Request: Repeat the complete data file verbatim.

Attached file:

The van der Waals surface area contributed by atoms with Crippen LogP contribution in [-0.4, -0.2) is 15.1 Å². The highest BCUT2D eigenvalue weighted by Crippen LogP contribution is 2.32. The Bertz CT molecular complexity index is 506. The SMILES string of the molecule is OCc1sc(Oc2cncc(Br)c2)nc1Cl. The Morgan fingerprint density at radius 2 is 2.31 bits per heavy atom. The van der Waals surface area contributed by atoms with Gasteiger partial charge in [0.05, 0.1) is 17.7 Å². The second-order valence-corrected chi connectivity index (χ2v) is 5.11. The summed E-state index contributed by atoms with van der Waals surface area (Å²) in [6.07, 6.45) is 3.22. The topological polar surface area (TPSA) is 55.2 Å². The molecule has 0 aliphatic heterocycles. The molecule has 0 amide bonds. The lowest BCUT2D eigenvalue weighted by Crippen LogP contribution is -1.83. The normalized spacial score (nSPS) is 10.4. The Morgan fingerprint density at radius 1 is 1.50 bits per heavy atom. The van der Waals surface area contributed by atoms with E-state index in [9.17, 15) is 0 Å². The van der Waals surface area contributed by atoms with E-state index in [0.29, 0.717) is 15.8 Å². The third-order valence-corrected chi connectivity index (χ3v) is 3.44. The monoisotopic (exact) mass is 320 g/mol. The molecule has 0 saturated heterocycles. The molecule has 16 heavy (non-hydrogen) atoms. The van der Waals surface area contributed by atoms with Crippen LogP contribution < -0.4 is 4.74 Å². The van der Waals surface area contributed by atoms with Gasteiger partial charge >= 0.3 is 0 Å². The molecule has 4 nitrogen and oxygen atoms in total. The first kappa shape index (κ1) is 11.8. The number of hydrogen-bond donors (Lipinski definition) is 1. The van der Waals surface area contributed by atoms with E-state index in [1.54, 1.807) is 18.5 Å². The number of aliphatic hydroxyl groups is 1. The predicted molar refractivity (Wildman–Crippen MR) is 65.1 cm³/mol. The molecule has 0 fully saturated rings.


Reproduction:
The van der Waals surface area contributed by atoms with Crippen LogP contribution in [-0.4, -0.2) is 15.1 Å². The highest BCUT2D eigenvalue weighted by Crippen LogP contribution is 2.32. The Bertz CT molecular complexity index is 506. The SMILES string of the molecule is OCc1sc(Oc2cncc(Br)c2)nc1Cl. The Morgan fingerprint density at radius 2 is 2.31 bits per heavy atom. The van der Waals surface area contributed by atoms with Gasteiger partial charge in [0.05, 0.1) is 17.7 Å². The second-order valence-corrected chi connectivity index (χ2v) is 5.11. The summed E-state index contributed by atoms with van der Waals surface area (Å²) in [6.07, 6.45) is 3.22. The topological polar surface area (TPSA) is 55.2 Å². The molecule has 0 aliphatic heterocycles. The molecule has 0 amide bonds. The lowest BCUT2D eigenvalue weighted by Crippen LogP contribution is -1.83. The normalized spacial score (nSPS) is 10.4. The Morgan fingerprint density at radius 1 is 1.50 bits per heavy atom. The van der Waals surface area contributed by atoms with E-state index in [9.17, 15) is 0 Å². The van der Waals surface area contributed by atoms with E-state index in [0.29, 0.717) is 15.8 Å². The third-order valence-corrected chi connectivity index (χ3v) is 3.44. The monoisotopic (exact) mass is 320 g/mol. The molecule has 0 saturated heterocycles. The molecule has 16 heavy (non-hydrogen) atoms. The van der Waals surface area contributed by atoms with Crippen LogP contribution < -0.4 is 4.74 Å². The van der Waals surface area contributed by atoms with Gasteiger partial charge >= 0.3 is 0 Å². The molecule has 4 nitrogen and oxygen atoms in total. The first kappa shape index (κ1) is 11.8. The number of hydrogen-bond donors (Lipinski definition) is 1. The van der Waals surface area contributed by atoms with E-state index in [1.54, 1.807) is 18.5 Å². The number of aliphatic hydroxyl groups is 1. The predicted molar refractivity (Wildman–Crippen MR) is 65.1 cm³/mol. The molecule has 0 fully saturated rings.